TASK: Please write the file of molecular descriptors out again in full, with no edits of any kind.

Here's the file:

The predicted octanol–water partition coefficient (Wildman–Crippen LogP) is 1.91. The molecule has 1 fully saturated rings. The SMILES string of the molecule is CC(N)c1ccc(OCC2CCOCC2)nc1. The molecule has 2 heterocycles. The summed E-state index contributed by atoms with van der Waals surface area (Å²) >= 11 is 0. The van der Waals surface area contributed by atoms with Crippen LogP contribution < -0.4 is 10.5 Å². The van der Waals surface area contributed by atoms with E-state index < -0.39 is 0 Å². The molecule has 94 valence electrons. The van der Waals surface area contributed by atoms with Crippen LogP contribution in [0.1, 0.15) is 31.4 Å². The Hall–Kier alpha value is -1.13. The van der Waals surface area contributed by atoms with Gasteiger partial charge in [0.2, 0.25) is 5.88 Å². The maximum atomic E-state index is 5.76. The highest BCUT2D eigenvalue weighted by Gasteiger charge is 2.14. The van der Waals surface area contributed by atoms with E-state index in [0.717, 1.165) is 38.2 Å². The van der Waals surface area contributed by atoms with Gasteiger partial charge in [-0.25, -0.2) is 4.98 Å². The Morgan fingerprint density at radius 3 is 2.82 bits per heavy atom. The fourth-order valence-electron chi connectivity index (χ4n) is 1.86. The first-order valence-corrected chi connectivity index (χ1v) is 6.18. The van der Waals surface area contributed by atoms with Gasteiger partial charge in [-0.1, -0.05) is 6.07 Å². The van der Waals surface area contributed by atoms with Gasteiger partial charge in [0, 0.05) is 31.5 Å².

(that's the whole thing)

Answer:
The predicted octanol–water partition coefficient (Wildman–Crippen LogP) is 1.91. The molecule has 1 fully saturated rings. The SMILES string of the molecule is CC(N)c1ccc(OCC2CCOCC2)nc1. The molecule has 2 heterocycles. The summed E-state index contributed by atoms with van der Waals surface area (Å²) >= 11 is 0. The van der Waals surface area contributed by atoms with Crippen LogP contribution < -0.4 is 10.5 Å². The van der Waals surface area contributed by atoms with E-state index < -0.39 is 0 Å². The molecule has 94 valence electrons. The van der Waals surface area contributed by atoms with Crippen LogP contribution in [0.1, 0.15) is 31.4 Å². The Hall–Kier alpha value is -1.13. The van der Waals surface area contributed by atoms with Gasteiger partial charge in [0.2, 0.25) is 5.88 Å². The maximum atomic E-state index is 5.76. The highest BCUT2D eigenvalue weighted by Gasteiger charge is 2.14. The van der Waals surface area contributed by atoms with E-state index in [0.717, 1.165) is 38.2 Å². The van der Waals surface area contributed by atoms with Gasteiger partial charge in [-0.25, -0.2) is 4.98 Å². The Morgan fingerprint density at radius 3 is 2.82 bits per heavy atom. The fourth-order valence-electron chi connectivity index (χ4n) is 1.86. The first-order valence-corrected chi connectivity index (χ1v) is 6.18. The van der Waals surface area contributed by atoms with Gasteiger partial charge in [-0.1, -0.05) is 6.07 Å². The van der Waals surface area contributed by atoms with Gasteiger partial charge in [0, 0.05) is 31.5 Å².